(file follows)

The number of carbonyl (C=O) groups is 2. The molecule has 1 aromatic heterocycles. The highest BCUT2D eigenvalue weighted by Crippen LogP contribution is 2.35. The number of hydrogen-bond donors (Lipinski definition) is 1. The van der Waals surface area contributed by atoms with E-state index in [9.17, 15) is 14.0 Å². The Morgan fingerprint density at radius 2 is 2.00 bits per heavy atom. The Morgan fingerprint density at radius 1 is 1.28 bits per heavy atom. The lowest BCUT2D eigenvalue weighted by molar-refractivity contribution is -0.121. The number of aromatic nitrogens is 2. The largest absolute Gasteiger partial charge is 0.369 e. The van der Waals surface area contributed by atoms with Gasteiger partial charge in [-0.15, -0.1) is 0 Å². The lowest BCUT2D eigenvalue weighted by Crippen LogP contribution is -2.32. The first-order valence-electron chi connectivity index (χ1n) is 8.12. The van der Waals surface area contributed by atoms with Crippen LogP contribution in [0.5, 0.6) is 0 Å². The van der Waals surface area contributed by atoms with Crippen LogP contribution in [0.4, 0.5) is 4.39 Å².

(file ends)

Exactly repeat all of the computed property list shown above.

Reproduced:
The number of carbonyl (C=O) groups is 2. The molecule has 1 aromatic heterocycles. The highest BCUT2D eigenvalue weighted by Crippen LogP contribution is 2.35. The number of hydrogen-bond donors (Lipinski definition) is 1. The van der Waals surface area contributed by atoms with E-state index in [9.17, 15) is 14.0 Å². The Morgan fingerprint density at radius 2 is 2.00 bits per heavy atom. The Morgan fingerprint density at radius 1 is 1.28 bits per heavy atom. The lowest BCUT2D eigenvalue weighted by molar-refractivity contribution is -0.121. The number of aromatic nitrogens is 2. The largest absolute Gasteiger partial charge is 0.369 e. The van der Waals surface area contributed by atoms with Gasteiger partial charge in [-0.15, -0.1) is 0 Å². The lowest BCUT2D eigenvalue weighted by Crippen LogP contribution is -2.32. The first-order valence-electron chi connectivity index (χ1n) is 8.12. The van der Waals surface area contributed by atoms with Crippen LogP contribution in [0.5, 0.6) is 0 Å². The van der Waals surface area contributed by atoms with Crippen LogP contribution in [0.4, 0.5) is 4.39 Å².